Australia – Security remained heightened in airports around Australia with more intense screening of luggage after law enforcement officials thwarted what a police chief described on the 31 Jul 17 as a "credible attempt to attack an aircraft." Prime Minister Malcolm Turnbull and Border Protection Minister Peter Dutton declined to comment on newspaper reports that Islamist extremists planned to kill the occupants of a plane with poison gas and that a homemade bomb was to be disguised as a kitchen mincer. "Police will allege they had the intent and were developing the capability," Turnbull told Australian Broadcasting Corp. Turnbull announced on Sunday that "a terrorist plot to bring down an airplane" had been disrupted, but revealed few details. Four men arrested in raids in Sydney late on the 29 Jul 17 — two Lebanese-Australian fathers and their sons — had yet to be charged. Australian Federal Police Commissioner Andrew Colvin said a court ruled on the 31 Jul 17 that the four could be detained without charge for seven days from their arrest under counterterrorism laws. "We believe we have disrupted a legitimate and credible attempt to attack an aircraft," Colvin told reporters without elaborating. "The plot that we are investigating we believe was an attempt to put a device onto an aircraft, but beyond that the speculation is just that — speculation," he said, adding that police had "many working theories." Colvin and the government will not comment on media reports that the suspects were not previously known to Australian security officials and that their arrests followed a tip from a foreign intelligence agency. Australian newspapers cited multiple anonymous sources saying that the plotters were constructing a "non-traditional" explosive device that could have emitted a toxic, sulfur-based gas to kill or immobilize everyone on the aircraft. Sydney's The Daily Telegraph newspaper reported that the plotters planned to make a bomb from wood shavings and explosive material inside a piece of kitchen equipment such as a mincing machine. Police raided five homes on the 29 Jul 17 and removed a domestic grinder and a mincer used to make sausage, the newspaper said. The plot involved smuggling the device onto a flight from Sydney to the Middle East, as carry-on luggage, the newspaper said. Fairfax Media reported that the bomb was found in a home in the inner-city suburb of Surry Hills, a few doors from the local mosque. Security has been increased at Sydney Airport since the 27 Jul 17 because of the plot and has since been increased in all major Australian international and domestic terminals.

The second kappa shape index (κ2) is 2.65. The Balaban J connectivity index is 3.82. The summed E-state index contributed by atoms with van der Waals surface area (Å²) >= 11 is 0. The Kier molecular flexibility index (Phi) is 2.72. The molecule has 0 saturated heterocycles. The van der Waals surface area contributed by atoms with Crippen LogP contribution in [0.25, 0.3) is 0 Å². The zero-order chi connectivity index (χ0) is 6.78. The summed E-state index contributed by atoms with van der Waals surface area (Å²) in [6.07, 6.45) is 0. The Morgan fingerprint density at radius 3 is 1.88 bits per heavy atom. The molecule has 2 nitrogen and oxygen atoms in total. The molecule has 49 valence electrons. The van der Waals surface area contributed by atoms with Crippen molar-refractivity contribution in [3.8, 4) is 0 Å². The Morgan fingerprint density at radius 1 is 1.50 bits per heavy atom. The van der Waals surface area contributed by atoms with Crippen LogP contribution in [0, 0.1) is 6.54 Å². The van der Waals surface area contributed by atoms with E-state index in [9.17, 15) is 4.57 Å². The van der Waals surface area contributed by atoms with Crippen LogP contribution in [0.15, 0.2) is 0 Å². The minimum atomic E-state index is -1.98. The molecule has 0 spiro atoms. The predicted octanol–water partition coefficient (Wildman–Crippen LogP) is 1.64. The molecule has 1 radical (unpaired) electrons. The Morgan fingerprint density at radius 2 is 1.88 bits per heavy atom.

India/China (BBC 20 Jul 17) – If you browse through the latest headlines about the now month-long border stand-off between India and China, you might think the Asian rivals are teetering on the brink of an armed conflict. The rhetoric is full of foreboding and menace. A Delhi newspaper says China is warning that the stand-off "could escalate into full-scale conflict". Another echoes a similar sentiment, saying "China stiffens face-off posture". In Beijing, the state-run media has begun reminding India of its defeat in the 1962 war over the border, digging out old reports and pictures of the conflict. Global Times has been particularly bellicose, first accusing India of undermining Bhutan's sovereignty by interfering in the road project, and then declaring that if India "stirs up conflicts in several spots, it must face the consequences of all-out confrontation with China".